HMS Sirius (1786)

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For other ships of the same name, see HMS Sirius.
The melancholy loss of HMS Sirius off Norfolk Island March 19th 1790 - George Raper.jpg
The melancholy loss of HMS Sirius off Norfolk Island March 19th 1790 - George Raper, National Library of Australia
Career (Great Britain) British-White-Ensign-1707.svg
Name: HMS Sirius
Builder: Watson, Rotherhithe
Launched: 1780
Acquired: November 1781
Renamed: Berwick (as launched)
HMS Berwick (1781-1786)
HMS Sirius (1786-1790)
Fate: Wrecked 19 March 1790
29°2′36.9″S 167°57′18″E / 29.043583°S 167.95500°E / -29.043583; 167.95500
in 9 m (30 ft)[1]
General characteristics
Class & type: 10-gun ship
Tons burthen: 5118394 (bm)
Length: 110 ft 5 in (33.7 m) (gundeck)
89 ft 8.75 in (27.3 m) (keel)
Beam: 32 ft 9 in (9.98 m)
Depth of hold: 13 ft (4 m)
Sail plan: Full rigged ship
Complement: 50
Armament:

10 guns:
4 × 6pdrs

6 × 18pdr carronades

HMS Sirius was the flagship of the First Fleet, which set out from Portsmouth, England, in 1787 to establish the first European colony in New South Wales, Australia. Sirius was wrecked off the coast of Norfolk Island in the Pacific Ocean in 1790.

Construction[edit]

Sirius had been converted from a merchantman, Berwick. There has been confusion over the early history of Berwick. A note about her by future New South Wales governor Philip Gidley King, describing her as a former 'East country man', was interpreted for many years as relating to the East Indies trade; however, analysis of the maritime nomenclature of the time suggests that this description referred instead to ships participating in the Baltic trade.[2]

Berwick was likely built in 1780 by Christopher Watson and Co. of Rotherhithe, who also built another ship of the first fleet, the Prince of Wales.[3] She had a burthen of 511 8394 tons and, after being burnt in a fire, was bought and rebuilt by the Royal Navy in November 1781, retaining her original name.[4]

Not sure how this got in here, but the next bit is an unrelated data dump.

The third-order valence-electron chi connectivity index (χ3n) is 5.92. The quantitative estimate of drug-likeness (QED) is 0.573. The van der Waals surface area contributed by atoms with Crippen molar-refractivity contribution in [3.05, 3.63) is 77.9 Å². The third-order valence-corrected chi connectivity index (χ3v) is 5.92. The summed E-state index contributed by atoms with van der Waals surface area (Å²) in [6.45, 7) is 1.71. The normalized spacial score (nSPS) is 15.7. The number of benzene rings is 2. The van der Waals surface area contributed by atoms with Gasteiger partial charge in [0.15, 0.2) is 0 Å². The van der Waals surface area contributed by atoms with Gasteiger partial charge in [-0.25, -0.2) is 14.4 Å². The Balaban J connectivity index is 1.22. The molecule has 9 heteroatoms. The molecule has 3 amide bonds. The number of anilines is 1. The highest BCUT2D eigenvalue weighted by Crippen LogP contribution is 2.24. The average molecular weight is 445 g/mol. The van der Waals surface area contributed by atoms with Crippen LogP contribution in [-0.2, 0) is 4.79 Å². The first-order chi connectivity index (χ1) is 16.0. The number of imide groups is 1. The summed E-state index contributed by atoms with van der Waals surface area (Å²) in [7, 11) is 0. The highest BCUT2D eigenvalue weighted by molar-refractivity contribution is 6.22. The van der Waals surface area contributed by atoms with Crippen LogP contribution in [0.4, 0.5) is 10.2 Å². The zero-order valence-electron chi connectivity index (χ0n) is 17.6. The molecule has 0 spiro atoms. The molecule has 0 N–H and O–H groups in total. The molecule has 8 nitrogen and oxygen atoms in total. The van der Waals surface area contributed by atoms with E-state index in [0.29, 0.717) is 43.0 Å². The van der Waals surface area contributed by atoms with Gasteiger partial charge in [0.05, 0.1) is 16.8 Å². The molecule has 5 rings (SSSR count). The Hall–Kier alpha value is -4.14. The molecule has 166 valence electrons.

As HMS Berwick[edit]

The newly purchased vessel was fitted out and coppered at Deptford Dockyard between December 1781 and April 1782, for a total sum of £6,152.11s.4d. When completed she carried 10 guns, four 6-pounder long guns, and six 18-pounder carronades.[4] She was commissioned for service under her first commander, Lieutenant Bayntun Prideaux in January 1782, and went out to North America later that year. She spent the last part of the American War of Independence there, transferring to the West Indies in June 1784.[4] Paid off in February 1785 she was initially laid up before being fitted for sea between September and December 1786 for service with the First Fleet. She was nominally rated as a sixth-rate, allowing her to be commanded by a post-captain, though she retained her armament of only 10 guns, and on 12 October 1786 Berwick was renamed Sirius, after the southern star Sirius.[5][4][6]

Voyage to Australia[edit]

Sirius sailed under the command of Captain John Hunter and carried Captain Arthur Phillip, who would be the first governor of the new colony. She also carried Major Robert Ross, commander of the Royal Marines who would be responsible for providing security for the colony. The surgeons on this ship were George Bouchier Worgan and Thomas Jamison. According to Sirius midshipman Daniel Southwell, she also carried the K1 marine chronometer used by Captain James Cook on his second and third voyages around the world.[7]

Sirius, with the other ten vessels of the First Fleet, left Portsmouth on 13 May 1787 and arrived at Botany Bay on 21 January 1788. The 252-day voyage, which had gone via Rio de Janeiro and the Cape of Good Hope, had covered more than 15,000 miles (24,000 km). It soon became clear that Botany Bay was unsuitable for a penal settlement so Sirius helped move the colony farther north to Sydney Cove, Port Jackson on 26 January. While waiting to move, a large gale arose preventing any sailing, during this period the French expeditionary fleet of Jean-François de Galaup, comte de Lapérouse arrived.